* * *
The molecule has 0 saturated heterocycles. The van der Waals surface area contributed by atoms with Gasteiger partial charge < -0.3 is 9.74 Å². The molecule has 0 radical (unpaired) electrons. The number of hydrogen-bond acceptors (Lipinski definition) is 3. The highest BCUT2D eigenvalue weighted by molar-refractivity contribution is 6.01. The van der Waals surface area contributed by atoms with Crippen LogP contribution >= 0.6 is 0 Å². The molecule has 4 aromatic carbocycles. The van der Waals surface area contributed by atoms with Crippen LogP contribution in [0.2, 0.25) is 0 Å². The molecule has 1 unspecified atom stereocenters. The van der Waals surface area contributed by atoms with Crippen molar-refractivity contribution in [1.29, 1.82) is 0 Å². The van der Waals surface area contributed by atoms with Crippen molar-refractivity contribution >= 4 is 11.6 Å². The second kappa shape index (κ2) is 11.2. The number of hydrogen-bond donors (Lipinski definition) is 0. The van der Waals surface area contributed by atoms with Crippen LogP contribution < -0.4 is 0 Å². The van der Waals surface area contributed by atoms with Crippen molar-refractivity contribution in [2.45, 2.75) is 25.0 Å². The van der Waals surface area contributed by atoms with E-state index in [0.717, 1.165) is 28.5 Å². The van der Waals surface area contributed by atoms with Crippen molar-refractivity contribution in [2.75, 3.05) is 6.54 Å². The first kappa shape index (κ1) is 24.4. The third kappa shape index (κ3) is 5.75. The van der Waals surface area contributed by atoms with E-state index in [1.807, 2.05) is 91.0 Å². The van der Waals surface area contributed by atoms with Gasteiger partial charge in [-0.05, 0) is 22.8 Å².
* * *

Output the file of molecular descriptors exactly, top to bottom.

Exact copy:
The molecule has 0 saturated heterocycles. The van der Waals surface area contributed by atoms with Gasteiger partial charge < -0.3 is 9.74 Å². The molecule has 0 radical (unpaired) electrons. The number of hydrogen-bond acceptors (Lipinski definition) is 3. The highest BCUT2D eigenvalue weighted by molar-refractivity contribution is 6.01. The van der Waals surface area contributed by atoms with Crippen LogP contribution >= 0.6 is 0 Å². The molecule has 4 aromatic carbocycles. The van der Waals surface area contributed by atoms with Crippen LogP contribution in [0.2, 0.25) is 0 Å². The molecule has 1 unspecified atom stereocenters. The van der Waals surface area contributed by atoms with Crippen molar-refractivity contribution in [1.29, 1.82) is 0 Å². The van der Waals surface area contributed by atoms with Crippen molar-refractivity contribution >= 4 is 11.6 Å². The second kappa shape index (κ2) is 11.2. The number of hydrogen-bond donors (Lipinski definition) is 0. The van der Waals surface area contributed by atoms with Crippen LogP contribution < -0.4 is 0 Å². The van der Waals surface area contributed by atoms with Crippen molar-refractivity contribution in [2.45, 2.75) is 25.0 Å². The van der Waals surface area contributed by atoms with E-state index in [0.717, 1.165) is 28.5 Å². The van der Waals surface area contributed by atoms with Crippen molar-refractivity contribution in [2.75, 3.05) is 6.54 Å². The first kappa shape index (κ1) is 24.4. The third kappa shape index (κ3) is 5.75. The van der Waals surface area contributed by atoms with E-state index in [1.807, 2.05) is 91.0 Å². The van der Waals surface area contributed by atoms with Gasteiger partial charge in [-0.05, 0) is 22.8 Å².